Thailand protests while Australia watches from the sidelines

Australia needs to take a step back and reflect upon its partnership with the people of Thailand, writes Yawee Butrkrawee.

Following the lifting of the COVID-19 curfew in May 2020, Thai youngsters led a series of nationwide protests demanding the resignation of Prime Minister Prayut Chan-o-cha, a Constitutional amendment, and a reform to the monarchy. From July – December 2020, according to the Human Rights Lawyer Association, there had been 898 political assemblies all over the country.

The Thai government has responded to the protesters’ demands by turning to the law to persecute dissenters and run an authoritarian disinformation campaign. Computer Crime Act and Penal Code’s Article 112 (lèse-majesté) and Article 116 (sedition) were used to criminalise freedom of expression, especially the critical anti-government comments on social media platforms. State of Emergency Decree and COVID-19 temporary laws were also invoked to disrupt and litigate against peaceful demonstrations.

During this time, the military engaged in social media manipulation, trying to attack and discredit the democratic movement and its key leaders with fake accounts and trolls.

As a result, a number of young human rights defenders that reinvigorated political activism in Thailand have been charged and arrested. Some as young as 16 were prosecuted; while others face harassment and hate speech both online and offline.

In response to the increase in online manipulations, in October 2020, Twitter revealed and suspended a network of 926 accounts related to the Royal Thai Army (RTA), which executed information operations. In March 2021, Facebook took similar action by taking down 185 Facebook and Instagram military-run accounts engaged in information operations in Thailand.

Foreign dignitaries have expressed concerns over Thailand’s democratic backsliding, the suppression of fundamental freedoms and the legal persecution of human rights defenders. In Germany and Sweden, members of parliaments questioned their foreign ministers over the situation in Thailand and their countries’ policy response. In Germany, MPs went so far to scrutinise whether politics concerning Thailand had been conducted from the German soil.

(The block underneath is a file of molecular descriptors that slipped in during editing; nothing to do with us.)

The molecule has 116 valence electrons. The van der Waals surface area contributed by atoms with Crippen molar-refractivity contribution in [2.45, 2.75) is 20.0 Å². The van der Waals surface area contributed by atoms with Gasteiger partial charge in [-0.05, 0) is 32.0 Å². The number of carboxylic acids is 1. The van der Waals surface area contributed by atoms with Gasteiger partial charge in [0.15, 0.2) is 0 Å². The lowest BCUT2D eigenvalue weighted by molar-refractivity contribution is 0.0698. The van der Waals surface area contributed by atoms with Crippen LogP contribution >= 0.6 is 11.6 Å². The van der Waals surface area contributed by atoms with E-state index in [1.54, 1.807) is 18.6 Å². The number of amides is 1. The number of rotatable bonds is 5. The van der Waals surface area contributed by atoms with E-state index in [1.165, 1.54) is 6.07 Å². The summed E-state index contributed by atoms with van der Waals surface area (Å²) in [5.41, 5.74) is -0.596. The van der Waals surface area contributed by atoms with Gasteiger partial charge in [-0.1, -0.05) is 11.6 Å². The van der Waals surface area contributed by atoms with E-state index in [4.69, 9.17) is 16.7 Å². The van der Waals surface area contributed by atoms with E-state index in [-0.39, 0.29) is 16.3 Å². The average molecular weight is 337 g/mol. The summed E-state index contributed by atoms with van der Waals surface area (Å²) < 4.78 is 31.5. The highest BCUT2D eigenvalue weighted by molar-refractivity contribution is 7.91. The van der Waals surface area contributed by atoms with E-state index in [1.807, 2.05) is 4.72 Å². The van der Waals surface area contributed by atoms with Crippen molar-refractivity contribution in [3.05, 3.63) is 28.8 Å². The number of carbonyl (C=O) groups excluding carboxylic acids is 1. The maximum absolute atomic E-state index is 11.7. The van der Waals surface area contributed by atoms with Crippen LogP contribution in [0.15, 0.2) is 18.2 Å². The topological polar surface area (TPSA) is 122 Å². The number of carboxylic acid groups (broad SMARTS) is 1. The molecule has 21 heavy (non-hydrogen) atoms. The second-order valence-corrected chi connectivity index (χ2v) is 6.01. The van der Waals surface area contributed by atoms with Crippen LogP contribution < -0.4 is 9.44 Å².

Unfortunately, Australia is nowhere near to this issue in its Track II Diplomacy. So far Australia has been eerily silent on what is transpiring in Thailand. Worse, it comes across as being insensitive to the domestic audiences.

On the week of 15 February 2021, Australia’s Embassy in Bangkok invited the King and the Prime Minister to preside over the screening of a documentary about the King’s time in Australia. This was the very same week as a vote of no confidence was taking place in parliament. Protesters took to the streets demanding reforms, but were faced with excessive force from the police, while key activists were put behind bars two weeks beforehand due to lèse-majesté charges.

This diplomatic fiasco revealed a gap in the short and medium term in engaging with actors who operate in civic space (e.g. civil society organisations and people of the host country) when civil and political rights are concerned, because current foreign service actors do not work in this area, nor show willingness to consider the change.

One may argue that Australia does engage in building people-to-people relations. However, this is via a very narrow framework, as it is more often than not based mainly on the pillars of education and tourism. In other words, it is a siloed approach only encouraging Thais to travel and study in Australia universities.

For example, the Australia-Thailand Education Cooperation is currently based on an MOU signed in 2012 which focuses on cooperation between government, educational and training institutions. Australia Awards in Thailand, with the stated aim of ‘building enduring people-to-people links,’ only provides for Thai government officials and not others.

Defence cooperation between the two countries pivots on senior officer visits, exchange postings, exercises and training opportunities, which include master’s level courses and language training provided by Australian universities and defence colleges.

On its social media engagement, apart from reporting Ambassador’s official visits to Thai institutions, most of the messages are curated towards promoting tourism in Australia such as recommendations on popular tourist destinations in Australia, showcasing a local social media influencer and virtual tourism.This is a limited and narrow people-to-people engagement.

Australia needs to take a step back and reflect upon its partnership with the people of Thailand. Its risk aversive behavior of not wanting to engage with civil society actors is consistent with the values of the privileged Thai-Chinese elites with whom Australian elites interact. It is no surprise in the closed circle of the elites, Australia’s Thai interlocutors will praise and encourage it to stick to its current initiatives.

The Thailand example showcases Australia’s country level engagement in Southeast Asia. It is mainly elite based and out of touch with democratic front liners in the country.

Yawee Butrkrawee is the Program Coordinator at the Asia Centre. This piece was first published in the La Trobe Asia Brief Issue 5 - Australia-Southeast Asia Relations: The post COVID-19 regional order.